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  The Trial of St. Orange  
  The Shalabi Effect  
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I guess that i am a pretty middle of the road kind of guy. I mean, i like a good song as much as the next person. I can appreciate the value of happy bouncey pop music. But i also enjoy deeper listening, music that pushes boundaries and explores new sonic textures.

However, well, it's possible to go to far. Some of the pop stuff Malimus listens to is too polished and sunshiney and squeaky clean for me to stomach. And some experimentalism goes off the deep endinto into gratuitous noise. I'm thinking free jazz here, or experimental electronic music. Heck, sometimes they don't even try to hide it, and simply refer to things as "noise".

I don't like noise. I like music. I like some sort of structure that i can discern, and i am willing to expend a bit more effort than the average schmoe to locate and follow such structure.

I have to expend quite a bit of effort to appreciate The Shalabi Effect. I have heard this band mentioned as a psychedelic combo, and i like psychedelic music. Yeah, Pink Floyd, SIANspheric, Spaceman 3 -- that's cool stuff. But there is a place where psychedelia and free jazz meet. That place is reservered for Captain Beefheart (which i could barely stand), and, now, The Shalabi Efect.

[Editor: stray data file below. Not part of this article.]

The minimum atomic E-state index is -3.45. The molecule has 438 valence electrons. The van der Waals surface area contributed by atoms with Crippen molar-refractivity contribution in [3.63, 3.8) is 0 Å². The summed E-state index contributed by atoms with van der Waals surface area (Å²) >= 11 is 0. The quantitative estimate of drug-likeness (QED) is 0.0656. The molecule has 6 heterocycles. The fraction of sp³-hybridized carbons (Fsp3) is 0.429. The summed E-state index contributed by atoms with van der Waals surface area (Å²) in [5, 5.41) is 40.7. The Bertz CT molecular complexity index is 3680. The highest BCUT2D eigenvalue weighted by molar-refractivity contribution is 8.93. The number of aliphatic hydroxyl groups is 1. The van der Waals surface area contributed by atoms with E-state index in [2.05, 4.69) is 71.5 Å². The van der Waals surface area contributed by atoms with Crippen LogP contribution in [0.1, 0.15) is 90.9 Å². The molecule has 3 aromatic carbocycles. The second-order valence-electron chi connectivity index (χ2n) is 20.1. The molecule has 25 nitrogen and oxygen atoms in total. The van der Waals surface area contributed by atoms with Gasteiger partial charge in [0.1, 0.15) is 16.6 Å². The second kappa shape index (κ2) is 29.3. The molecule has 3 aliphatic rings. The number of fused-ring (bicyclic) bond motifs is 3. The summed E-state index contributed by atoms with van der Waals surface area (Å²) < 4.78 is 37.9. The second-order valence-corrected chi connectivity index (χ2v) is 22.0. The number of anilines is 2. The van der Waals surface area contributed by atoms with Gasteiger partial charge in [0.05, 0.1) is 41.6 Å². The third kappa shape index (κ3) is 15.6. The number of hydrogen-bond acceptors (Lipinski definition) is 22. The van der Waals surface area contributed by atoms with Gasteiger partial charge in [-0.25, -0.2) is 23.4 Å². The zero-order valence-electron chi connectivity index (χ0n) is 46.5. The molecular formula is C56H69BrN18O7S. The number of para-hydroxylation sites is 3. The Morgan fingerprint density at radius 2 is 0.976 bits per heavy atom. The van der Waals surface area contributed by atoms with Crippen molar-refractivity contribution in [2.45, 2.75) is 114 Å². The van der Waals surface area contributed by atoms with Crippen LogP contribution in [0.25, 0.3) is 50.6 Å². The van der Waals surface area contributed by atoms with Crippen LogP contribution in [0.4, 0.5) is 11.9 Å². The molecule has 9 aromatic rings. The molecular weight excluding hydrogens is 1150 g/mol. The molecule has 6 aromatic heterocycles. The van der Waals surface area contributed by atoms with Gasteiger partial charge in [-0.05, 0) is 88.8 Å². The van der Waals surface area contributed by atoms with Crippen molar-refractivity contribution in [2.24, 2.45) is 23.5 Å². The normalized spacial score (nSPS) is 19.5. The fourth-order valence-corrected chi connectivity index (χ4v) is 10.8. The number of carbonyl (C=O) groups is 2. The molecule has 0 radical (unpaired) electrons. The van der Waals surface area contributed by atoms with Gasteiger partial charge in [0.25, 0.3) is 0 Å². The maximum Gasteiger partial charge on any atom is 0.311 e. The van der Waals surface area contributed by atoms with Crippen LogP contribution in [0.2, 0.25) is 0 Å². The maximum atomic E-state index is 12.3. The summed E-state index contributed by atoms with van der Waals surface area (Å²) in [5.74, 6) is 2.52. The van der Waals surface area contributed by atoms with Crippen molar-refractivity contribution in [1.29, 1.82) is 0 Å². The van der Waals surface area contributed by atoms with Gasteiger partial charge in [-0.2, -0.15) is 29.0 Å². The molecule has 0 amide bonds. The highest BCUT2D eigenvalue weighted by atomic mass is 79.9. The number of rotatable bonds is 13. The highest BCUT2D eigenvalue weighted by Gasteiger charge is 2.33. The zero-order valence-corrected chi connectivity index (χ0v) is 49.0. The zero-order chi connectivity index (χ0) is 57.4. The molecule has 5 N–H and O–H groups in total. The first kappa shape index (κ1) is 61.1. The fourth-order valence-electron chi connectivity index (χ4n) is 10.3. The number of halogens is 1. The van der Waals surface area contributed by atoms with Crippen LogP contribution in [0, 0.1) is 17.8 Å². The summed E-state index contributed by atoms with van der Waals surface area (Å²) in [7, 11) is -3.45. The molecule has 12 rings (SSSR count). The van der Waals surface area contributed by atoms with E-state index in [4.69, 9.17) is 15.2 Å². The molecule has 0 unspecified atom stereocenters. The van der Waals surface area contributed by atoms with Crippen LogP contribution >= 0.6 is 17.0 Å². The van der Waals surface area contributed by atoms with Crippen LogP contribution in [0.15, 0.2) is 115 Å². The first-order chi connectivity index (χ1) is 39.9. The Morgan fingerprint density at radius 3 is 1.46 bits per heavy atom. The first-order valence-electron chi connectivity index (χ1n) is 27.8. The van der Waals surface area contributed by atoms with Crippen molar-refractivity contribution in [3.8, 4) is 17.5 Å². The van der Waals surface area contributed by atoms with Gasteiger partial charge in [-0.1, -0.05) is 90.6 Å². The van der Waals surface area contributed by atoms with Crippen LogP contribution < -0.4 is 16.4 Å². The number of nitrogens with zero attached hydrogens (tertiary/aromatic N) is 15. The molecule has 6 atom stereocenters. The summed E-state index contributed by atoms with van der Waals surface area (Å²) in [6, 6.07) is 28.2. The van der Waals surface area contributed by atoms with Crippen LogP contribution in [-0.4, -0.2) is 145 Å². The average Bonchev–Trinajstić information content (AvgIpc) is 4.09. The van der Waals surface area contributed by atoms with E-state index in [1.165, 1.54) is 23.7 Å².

The Shalabi Effect do some cool things. For example, One Last Glare is built out of a beautiful guitar riff layered behind Middle Eastern percussion. It's a nice fusion, and this is my favorite tune on the disc.

The Shalabi effect also push some boundaries. There are all sorts of exotic "world music" instruments sounds. The echoey Middle Eastern drumming mentioned above, flamenco guitar on Sundog Ash, deep African sounding drums on Mr. Titz (The Revelator), and all sorts of nature sounds. Their use of rhythm is noteworthy, especially on Mr. Titz.

They also, sometimes, fail to gel into any recognizable structure, or they wander, seemingly aimlessly, into the unstructured noise territory. The most obvious example of this is on A Glow In The Dark, which is the album closer. It's about 21 minutes long, and starts off with some, well, noise. Slowly other istruments join in: percussion, some guitar i think. It becomes a decent free jazz tune, but the amorphous noise in the background becomes fundamentally disturbing after a few minutes.... And the song really fails to solidify into anything else.

In all honesty i can't take this album in one sitting, and i am pretty open-minded. A tune or two here or there is a nice change of pace, but all of them at once is draining. As i said: i have to expend too much effort to figure out what is going on. It wears me out, and i kind of get the impression that this is supposed to "meditative" music. I couldn't meditate to this -- there is too much going on to ever really focus on it. So, if that was The Shalabi Effect's intention, i would say that they failed.

Still, i can enjoy this album in small does, whereas i think that most humans (and every other Minion) would be hard pressed to listen to this album all the way through, even once.

On the other hand, there is not much else out there like this. They do some things that i have never really heard before, and it is interesting. So if you really like challenging stuff, i think you will enjoy this. If you are not so much into "pushing the envelope" then this really isn't for you.

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